A new report on English Local Government finance ‘Hollowed out: the impact of financial localisation on neighbourhood services’ has found that by 2019/2020, council tax and business rates will exceed the spending that local government controls by £7 billion per year. This is enough not only to plug the funding gap in social care but to go at least some of the way towards reversing the cuts in neighbourhood services on everything from bin collections and recycling to roads and parks.
This £7 billion ‘reverse subsidy’ of central government by local taxpayers rests on a comparison of locally-raised revenue with “core spending power” (CSP) plus the ring-fenced public health grant. CSP is the sum of a local authority’s council tax, revenue support grant, other specific grants from central government, as well as retained business rate income. The “reverse subsidy” is a recent development: in 2015/16, local government still got slightly more from central government than was raised in business rates. Council tax and business rates are set to continue to rise until the end of the decade but a fall in central government grant means that councils are now collecting more than they spend. Combined with increasing demand for services, tax payers are unlikely to feel any benefit from paying more council tax.
Speaking about the report Paul O’Brien the Chief Executive of APSE, who commissioned the report, said “We would ask the Chancellor to now seriously reconsider the positive opportunity to fund local council neighbourhood services. By returning this ‘reverse subsidy’ directly to local councils we can go a long way to plugging the funding gap that increasingly sees cuts to those services valued by the public but often at the forefront of austerity measures.
O’Brien added “Councils are struggling to provide the most basic of services like repairing pot holes, maintaining local parks and emptying litter bins and yet these local neighbourhood services are the very visible local services that support the local infrastructure, valued, not just by local residents, but local businesses too. At the same time councils are being forced to ration social care. If the Prime Minister’s promise of an end to austerity is to be believed then our findings show that the Chancellor can make good on that promise by giving councils a welcome relief to the funding pressures that have beset social care and our neighbourhood level public services. Investing in these neighbourhoods services would be a very visible signal to the public that austerity is drawing to an end”.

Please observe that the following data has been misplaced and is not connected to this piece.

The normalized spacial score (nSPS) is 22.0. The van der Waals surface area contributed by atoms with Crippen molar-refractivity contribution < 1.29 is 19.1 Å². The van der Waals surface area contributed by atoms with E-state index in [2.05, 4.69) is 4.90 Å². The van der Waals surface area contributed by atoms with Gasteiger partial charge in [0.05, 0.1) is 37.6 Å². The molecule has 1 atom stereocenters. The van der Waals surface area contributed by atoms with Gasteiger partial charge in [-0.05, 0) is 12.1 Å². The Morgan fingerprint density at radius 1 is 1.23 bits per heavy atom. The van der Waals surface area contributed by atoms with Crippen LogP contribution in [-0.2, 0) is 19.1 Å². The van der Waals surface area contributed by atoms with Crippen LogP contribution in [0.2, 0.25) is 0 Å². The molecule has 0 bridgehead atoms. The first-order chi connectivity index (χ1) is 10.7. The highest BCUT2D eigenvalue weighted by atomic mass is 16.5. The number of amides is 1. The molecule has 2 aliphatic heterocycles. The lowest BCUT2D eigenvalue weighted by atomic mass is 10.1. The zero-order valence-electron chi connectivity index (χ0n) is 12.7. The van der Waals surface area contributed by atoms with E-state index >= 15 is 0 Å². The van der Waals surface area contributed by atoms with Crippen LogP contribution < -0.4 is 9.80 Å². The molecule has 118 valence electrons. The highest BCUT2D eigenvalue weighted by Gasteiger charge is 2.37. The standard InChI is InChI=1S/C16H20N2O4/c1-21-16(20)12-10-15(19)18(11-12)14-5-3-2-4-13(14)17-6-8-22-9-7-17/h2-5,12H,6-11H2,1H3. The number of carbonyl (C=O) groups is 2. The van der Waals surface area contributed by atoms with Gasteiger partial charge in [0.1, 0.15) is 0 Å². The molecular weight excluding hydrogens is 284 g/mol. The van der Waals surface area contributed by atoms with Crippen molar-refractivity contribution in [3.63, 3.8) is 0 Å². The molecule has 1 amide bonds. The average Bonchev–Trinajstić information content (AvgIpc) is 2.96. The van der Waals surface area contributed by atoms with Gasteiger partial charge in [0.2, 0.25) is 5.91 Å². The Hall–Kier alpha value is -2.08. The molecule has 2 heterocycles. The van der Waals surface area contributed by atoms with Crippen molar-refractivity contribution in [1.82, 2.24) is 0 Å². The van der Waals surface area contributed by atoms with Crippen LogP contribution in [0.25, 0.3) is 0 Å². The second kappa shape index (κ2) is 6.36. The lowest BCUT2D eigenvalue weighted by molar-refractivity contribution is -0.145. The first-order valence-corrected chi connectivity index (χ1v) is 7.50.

The report found that because of the way in which local councils collect money and send it to the Treasury, it is central government, not local councils, who decide how this money will be spent. Although other monies are returned to local government in the form of ring-fenced grants (for example, for education or the police), they cannot be spent by councils according to locally-determined priorities.
The report was written and produced by Dr Peter Kenway and Carla Ayrton of the New Policy Institute. Dr Peter Kenway said “Ending the reverse subsidy cannot just mean allowing every local authority to keep all the tax it collects. That would usually benefit the strongest councils most. Instead, there must be a new formula to allocate the money between local areas according to need. The decades-old principle on which it rests, that burdens should be borne collectively, can help hold an unequal country together."
The report also found that:
Why does it matter?
For a few local authorities with good prospects for business rate and council tax growth, leaving councils reliant upon these two property based taxes has attractions if they are in a good position to build new homes and attract and keep new businesses.
For less well-placed areas, the growing dependence on locally-raised finance will worsen their situation, meaning further service cuts and risking non-statutory services; the services that most councils provide but are not legally obliged to do – like leisure centres, parks and many more services delivered at a local neighbourhood level.
This hollowing out of local councils, reducing their capacity to intervene and support local services and local economies, cannot be easily patched up with piece-meal and ad-hoc funding announcements from central government
Because it is only right that services like care for older people, and vulnerable children, are prioritised, the current funding crisis means that many other council services, valued by residents and businesses, are placed at the bottom of the funding pile. This means services like our much loved local parks, winter gritting to clear our roads in heavy snow, streetscene services to keep our streets clean and safe – all see funding reduced. But these services are loved and valued by the public. The public do not want to see these services cut.
Immediate steps to be taken now:-
In the long term:-
Notes to editors
The Chancellors Autumn Statement will be on the 29 October 2018 and could be used to announce more funding for local councils.
The funding gap in social care is cited by the LGA to be: